Acute Flaccid Myelitis Q&A
What is AFM?
AFM is a rare neurological condition involving sudden weakness or paralysis of limbs caused by damage to the spinal cord. AFM most often affects children and is typically preceded by a fever and respiratory illness.
In 2012, California was the first state to recognize the condition that is now known as AFM and the California Department of Public Health (CDPH) has conducted surveillance for AFM ever since that time. Nationally, there was an increase in cases in 2014, and the Centers for Disease Control and Prevention (CDC) requested that all states report suspect cases. Although cases have occurred every year since 2012, increases in cases have been noted every two years, including 2016 and 2018.
What is the cause of AFM?
According to the CDC, because AFM is a complex condition, it is difficult to determine why some people develop AFM. CDC has tested many different specimens from AFM patients for a wide range of pathogens (germs) that can cause AFM. CDC has detected certain enteroviruses, which typically cause mild illness, including coxsackievirus A16, enterovirus A72 (EV-A71), and enterovirus D68 (EV-D68) in the fluid that surrounds the spinal cord of four AFM cases out of 596 confirmed cases since 2014, which points to the cause of their AFM. For all other patients, no pathogen has been detected in their spinal fluid.
Most patients had onset of AFM between August and October. At this same time of year, many viruses commonly circulate, and CDC, CDPH, and other experts on AFM are investigating the role that pathogens, including enteroviruses, play with AFM. The large number of AFM cases identified in 2014 and 2016 coincided with a national outbreak of severe respiratory illness among people caused by EV-D68, and some experts think that EV-D68 might have an important role with AFM.
Why are children most often affected?
While the cause of AFM has not yet been definitively established, if AFM is caused by an enterovirus infection, it would be expected that most cases would be in children. This is because enteroviruses are common and spread via the respiratory and fecal-oral routes, typically causing asymptomatic or mild illness.
Once a person has been infected with a particular enterovirus strain, they are immune to that strain. Since most people are infected with enteroviruses as children, fewer adults are susceptible. For a particular enterovirus strain to be spread widely there must be enough susceptible people to sustain transmission.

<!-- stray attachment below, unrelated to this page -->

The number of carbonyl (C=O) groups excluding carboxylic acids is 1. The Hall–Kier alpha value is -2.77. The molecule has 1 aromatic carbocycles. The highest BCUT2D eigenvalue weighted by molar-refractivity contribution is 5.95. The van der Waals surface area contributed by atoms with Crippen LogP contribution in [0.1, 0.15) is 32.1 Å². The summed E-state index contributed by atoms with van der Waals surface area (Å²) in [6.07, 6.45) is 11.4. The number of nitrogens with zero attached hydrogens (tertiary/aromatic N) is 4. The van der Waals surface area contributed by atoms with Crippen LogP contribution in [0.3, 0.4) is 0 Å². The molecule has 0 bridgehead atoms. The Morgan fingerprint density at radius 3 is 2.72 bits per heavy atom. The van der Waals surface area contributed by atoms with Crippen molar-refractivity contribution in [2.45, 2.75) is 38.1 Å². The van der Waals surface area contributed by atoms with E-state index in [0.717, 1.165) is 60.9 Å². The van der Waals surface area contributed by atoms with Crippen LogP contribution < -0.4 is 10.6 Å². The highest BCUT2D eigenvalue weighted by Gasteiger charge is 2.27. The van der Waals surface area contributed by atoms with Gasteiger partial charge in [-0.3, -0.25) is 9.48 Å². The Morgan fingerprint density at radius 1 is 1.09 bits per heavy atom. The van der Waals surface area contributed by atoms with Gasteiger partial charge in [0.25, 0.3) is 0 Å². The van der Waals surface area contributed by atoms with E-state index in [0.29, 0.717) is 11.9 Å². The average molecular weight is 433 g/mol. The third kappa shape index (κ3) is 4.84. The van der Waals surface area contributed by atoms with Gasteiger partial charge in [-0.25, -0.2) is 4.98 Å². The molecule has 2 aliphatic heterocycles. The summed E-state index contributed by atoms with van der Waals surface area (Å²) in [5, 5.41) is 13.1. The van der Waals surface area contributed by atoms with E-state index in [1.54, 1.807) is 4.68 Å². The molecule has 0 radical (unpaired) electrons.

Why is this happening now?
If a viral etiology, such as EV-D68, is responsible for the increases in cases of AFM, changes may have occurred in the virus that have increased neurovirulence. It's also possible that EV-D68 may not have been circulating widely until recently, and that when more people were infected, the rare complication of AFM was detected. Scientists continue to research the causes of AFM.
If enteroviruses are common, why is AFM rare?
There are more than 50 different types of enteroviruses, and most enterovirus infections are mild or asymptomatic. There is a possibility that certain host factors, including genetic or immune factors, may be associated with development of AFM. If we look back at poliovirus, which occurred before poliovirus vaccines were introduced, most infections were asymptomatic and fewer than 1% of infections were associated with paralytic disease. More research needs to be done to identify potential host factors that increase risk of AFM.
Do children with AFM recover?
Recovery varies. Some children fully recover, others regain some use of their paralyzed limb(s) and others remain paralyzed. In severe cases, the muscles used for breathing may be paralyzed, and such patients require the use of a ventilator. Patients with severe paralysis are at increased risk for additional complications such as pneumonia, respiratory failure, and death. Research is needed regarding the best immediate and long-term treatment of AFM patients.
What is CDPH doing about AFM?
CDPH investigates every suspected AFM patient reported by health departments and conducts enhanced surveillance to better understand the potential causes, optimal treatment, and outcomes of AFM. Enhanced surveillance includes viral testing at CDPH Viral and Rickettsial Diseases Laboratory (VRDL) to identify causes of AFM. Additionally, CDPH continues working with CDC, the Council of State and Territorial Epidemiologists (CSTE) and other states to learn more about AFM.
For more information on AFM, please visit:
CDC Acute Flaccid Myelitis page
CDPH Acute Flaccid Myelitis Page